The responsibility to improve the lives of systems-involved youth should not fall to public-private partnerships or foundations, according to entrepreneur Park.
“We have $30 billion,” he said. “That’s more than enough to solve these problems. And it’s being misspent.”
Park insists that many issues faced by the county — including the poor educational and health outcomes for former foster youth — could be solved by sometimes-simple solutions.
For example, he proposes offering free community college for every young person who has spent at least 18 months in foster care, along with money for summer camp and music lessons during high school.
“[Foster youth] don’t get necessarily things like summer camp because they’re moved all around,” Park said. “They don’t get the French horn or the clarinet or the ballet lessons or the, whatever it is. And if a lot of those kids aren’t getting that, how can you expect to have a normal human being at the end?”
Park says that youth in Los Angeles County’s juvenile justice could also benefit from low-cost solutions. He suggests the county should adopt a Scandinavian model, where youth are surrounded with learning opportunities
“They wear their little sports coat and their little ties, and it’s sort of like a fancy boarding school, like a Harry Potter thing without all the magic,” Park said.” They have 3D printers. They make robots. They do all this kind of stuff. And at the end of their class day, then they spend a lot of time in counseling. A lot of these kids had horrible stuff happen to them, and they did horrible stuff. And so you need to unpack all this stuff to create a normal, decent human being.”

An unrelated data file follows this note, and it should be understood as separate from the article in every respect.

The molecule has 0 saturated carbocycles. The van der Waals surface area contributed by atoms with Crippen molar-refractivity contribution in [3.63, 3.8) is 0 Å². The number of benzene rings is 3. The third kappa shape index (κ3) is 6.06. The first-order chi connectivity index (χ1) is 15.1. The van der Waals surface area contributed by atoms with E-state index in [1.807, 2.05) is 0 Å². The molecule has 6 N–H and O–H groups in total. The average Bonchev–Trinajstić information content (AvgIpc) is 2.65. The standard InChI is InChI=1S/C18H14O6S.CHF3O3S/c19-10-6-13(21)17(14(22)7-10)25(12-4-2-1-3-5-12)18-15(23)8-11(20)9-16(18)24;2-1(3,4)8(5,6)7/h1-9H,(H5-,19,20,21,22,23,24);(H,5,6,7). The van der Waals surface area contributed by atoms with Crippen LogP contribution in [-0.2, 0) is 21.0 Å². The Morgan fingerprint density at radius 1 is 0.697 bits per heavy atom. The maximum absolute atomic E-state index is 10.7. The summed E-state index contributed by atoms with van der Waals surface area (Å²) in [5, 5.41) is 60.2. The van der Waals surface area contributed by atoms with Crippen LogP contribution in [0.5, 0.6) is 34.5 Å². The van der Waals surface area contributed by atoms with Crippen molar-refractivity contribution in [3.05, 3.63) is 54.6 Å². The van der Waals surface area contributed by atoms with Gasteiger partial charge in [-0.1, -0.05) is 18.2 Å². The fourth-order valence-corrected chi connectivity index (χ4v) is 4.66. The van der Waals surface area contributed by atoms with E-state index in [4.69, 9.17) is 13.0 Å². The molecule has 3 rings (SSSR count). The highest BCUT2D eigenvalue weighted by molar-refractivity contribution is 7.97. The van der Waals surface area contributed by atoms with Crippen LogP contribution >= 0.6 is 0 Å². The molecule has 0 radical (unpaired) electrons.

Park is facing an uphill battle to defeat the much-better-funded Barger, who enjoys support from several prominent political leaders in the county as well as powerful labor groups.
But Park is holding out hope that endorsements from the Los Angeles County Democratic Party and the California Democratic Party will matter in an election year where the inflammatory words of presidential candidate Donald Trump has polarized many voters.
Though courts prevented him from linking Barger, a registered Republican, to Trump on his campaign mailers, he is counting on demographics and a fear of Trump to carry him to victory next Tuesday, even though the Board of Supervisors is a nonpartisan office.
“There’s only 30 percent registered Republicans in the district, and Trump has come out and scared those 30 percent registered Republicans,” Park said. “We’re registering folks in the Latino population at a 100 percent higher rate than 2008 or 2012, and those rates were off the chart.”
For Park, L.A. County should spend more time learning from the example of his parents in Virginia and other jurisdictions that are succeeding.
“We have to be in a situation where we’re not kicking the can down the road,” Park said. “We know these things have been solved in other places. Why not spend that money on the things that are really helpful?”
For more coverage of the race for the fifth district seat on the Los Angeles County Board of Supervisors, click here.